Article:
Bunk, Brian D., 1968-; Pack, Sasha D.; Scott, Carl-Gustaf (ed.) / Nation and conflict in modern Spain: essays in honor of Stanley G. Payne
Pack, Sasha D.
The Camino de Santiago and the paradox of national Catholicism in modern Spain, pp. 65-80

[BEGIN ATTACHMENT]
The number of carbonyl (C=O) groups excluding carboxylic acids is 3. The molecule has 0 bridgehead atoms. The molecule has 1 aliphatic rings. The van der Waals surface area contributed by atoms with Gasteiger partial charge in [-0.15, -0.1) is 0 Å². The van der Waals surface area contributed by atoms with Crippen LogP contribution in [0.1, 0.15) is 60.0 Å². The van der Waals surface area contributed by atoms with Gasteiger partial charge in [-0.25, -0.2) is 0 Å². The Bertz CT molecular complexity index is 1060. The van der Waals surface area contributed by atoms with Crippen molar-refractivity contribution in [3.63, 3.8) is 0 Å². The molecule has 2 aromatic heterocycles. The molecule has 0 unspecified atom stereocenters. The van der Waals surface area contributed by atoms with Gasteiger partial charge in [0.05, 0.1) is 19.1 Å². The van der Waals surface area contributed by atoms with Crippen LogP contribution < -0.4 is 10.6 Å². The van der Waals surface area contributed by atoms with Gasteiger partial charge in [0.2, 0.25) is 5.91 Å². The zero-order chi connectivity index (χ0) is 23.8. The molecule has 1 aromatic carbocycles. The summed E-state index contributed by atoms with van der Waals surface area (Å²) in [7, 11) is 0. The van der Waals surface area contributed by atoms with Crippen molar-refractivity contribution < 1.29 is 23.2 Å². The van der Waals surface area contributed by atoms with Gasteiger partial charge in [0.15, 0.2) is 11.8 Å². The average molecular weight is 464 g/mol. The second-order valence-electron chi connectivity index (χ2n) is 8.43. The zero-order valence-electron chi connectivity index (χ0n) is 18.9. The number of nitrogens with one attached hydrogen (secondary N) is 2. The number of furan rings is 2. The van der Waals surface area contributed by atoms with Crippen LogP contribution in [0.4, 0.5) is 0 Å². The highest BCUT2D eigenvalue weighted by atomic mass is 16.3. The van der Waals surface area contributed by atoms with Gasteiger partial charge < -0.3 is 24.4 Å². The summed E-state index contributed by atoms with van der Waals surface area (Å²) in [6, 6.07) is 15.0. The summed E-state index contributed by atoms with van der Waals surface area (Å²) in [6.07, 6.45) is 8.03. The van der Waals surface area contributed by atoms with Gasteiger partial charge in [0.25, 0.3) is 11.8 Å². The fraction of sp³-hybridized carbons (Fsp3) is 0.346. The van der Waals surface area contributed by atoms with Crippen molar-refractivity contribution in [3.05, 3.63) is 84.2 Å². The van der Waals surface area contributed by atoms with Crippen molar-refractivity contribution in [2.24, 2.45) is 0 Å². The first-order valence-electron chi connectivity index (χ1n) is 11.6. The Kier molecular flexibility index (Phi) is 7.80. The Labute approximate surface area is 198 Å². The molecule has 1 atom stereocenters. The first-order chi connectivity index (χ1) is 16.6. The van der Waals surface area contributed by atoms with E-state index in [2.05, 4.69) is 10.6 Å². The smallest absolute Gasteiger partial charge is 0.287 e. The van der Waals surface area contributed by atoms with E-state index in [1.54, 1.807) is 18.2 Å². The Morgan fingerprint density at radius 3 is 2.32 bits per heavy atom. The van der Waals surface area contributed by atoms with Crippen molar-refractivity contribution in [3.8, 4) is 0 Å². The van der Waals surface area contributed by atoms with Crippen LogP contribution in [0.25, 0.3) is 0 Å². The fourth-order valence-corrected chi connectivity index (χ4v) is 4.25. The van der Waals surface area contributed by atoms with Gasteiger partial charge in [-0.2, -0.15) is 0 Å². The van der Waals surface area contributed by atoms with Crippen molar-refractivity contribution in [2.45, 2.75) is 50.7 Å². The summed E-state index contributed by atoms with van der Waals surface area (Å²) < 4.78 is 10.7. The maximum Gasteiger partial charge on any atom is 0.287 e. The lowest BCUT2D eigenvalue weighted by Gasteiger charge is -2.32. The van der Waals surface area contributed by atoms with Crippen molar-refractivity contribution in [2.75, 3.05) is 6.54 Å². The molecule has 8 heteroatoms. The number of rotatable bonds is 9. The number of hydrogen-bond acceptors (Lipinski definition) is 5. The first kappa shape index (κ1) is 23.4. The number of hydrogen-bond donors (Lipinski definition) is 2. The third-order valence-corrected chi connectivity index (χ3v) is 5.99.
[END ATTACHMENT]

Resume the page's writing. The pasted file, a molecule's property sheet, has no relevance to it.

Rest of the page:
CHAPTER 5 The Camino de Santiago and the Paradox of National Catholicism in Modern Spain SASHA D. PACK ne of the most dramatic processes in recent Spanish cultural history has been the revival of the Camino de Santiago, a pilgrimage to the supposed site of the '[ remains and apparition of St. James the Apostle at Santiago de Compostela. The ... ...shrine to St. James had been the destination of countless pilgrims from through- out Europe between the tenth and fifteenth centuries, such that at one point, Compostela attained a splendor and prestige briefly to rival Rome as a pilgrimage site. The practice declined in the Early Modern period; by the latter nineteenth century, the remote Galician town received pilgrims only in the dozens even in a jubilee year, and these almost entirely from nearby districts in Spain and northern Portugal. A century later, Compostela had re- gained much of its former prominence. It became the third largest Christian pilgrimage des- tination after Rome and Jerusalem, and in 2004, the Prince of Asturias Foundation-royal patron of Spain's most prestigious awards for arts, sciences, and humanism-recognized the Camino de Santiago with its annual prize for Harmony. The Foundation's interest in Compostela reflected the Spanish crown's long-standing aim of establishing itself as Spain's reigning conciliator. Properly conveyed, the pilgrimage formed a national symbol above the diverse ethnic, civic, and religious particularisms within Spain and a shared tradition among the rival nations of Europe. In its award statement, the Foundation praised the Camino de Santiago for its role as a "generator of extraordinary spiritual, social, cultural economic vitality," adding, "It has become, over the course of its 1,200 years of history, a symbol of brotherhood among peoples and a true axis for the first common European consciousness.' The statement's implication that the pilgrimage pos- sesses over a millennium of continuous history is dubious and its rhetorical distance from the crusading religious origins of the medieval pilgrimage is notable. As Catholicism lost most of the official status and prestige it once enjoyed in Spanish life, the pilgrimage appeared 65
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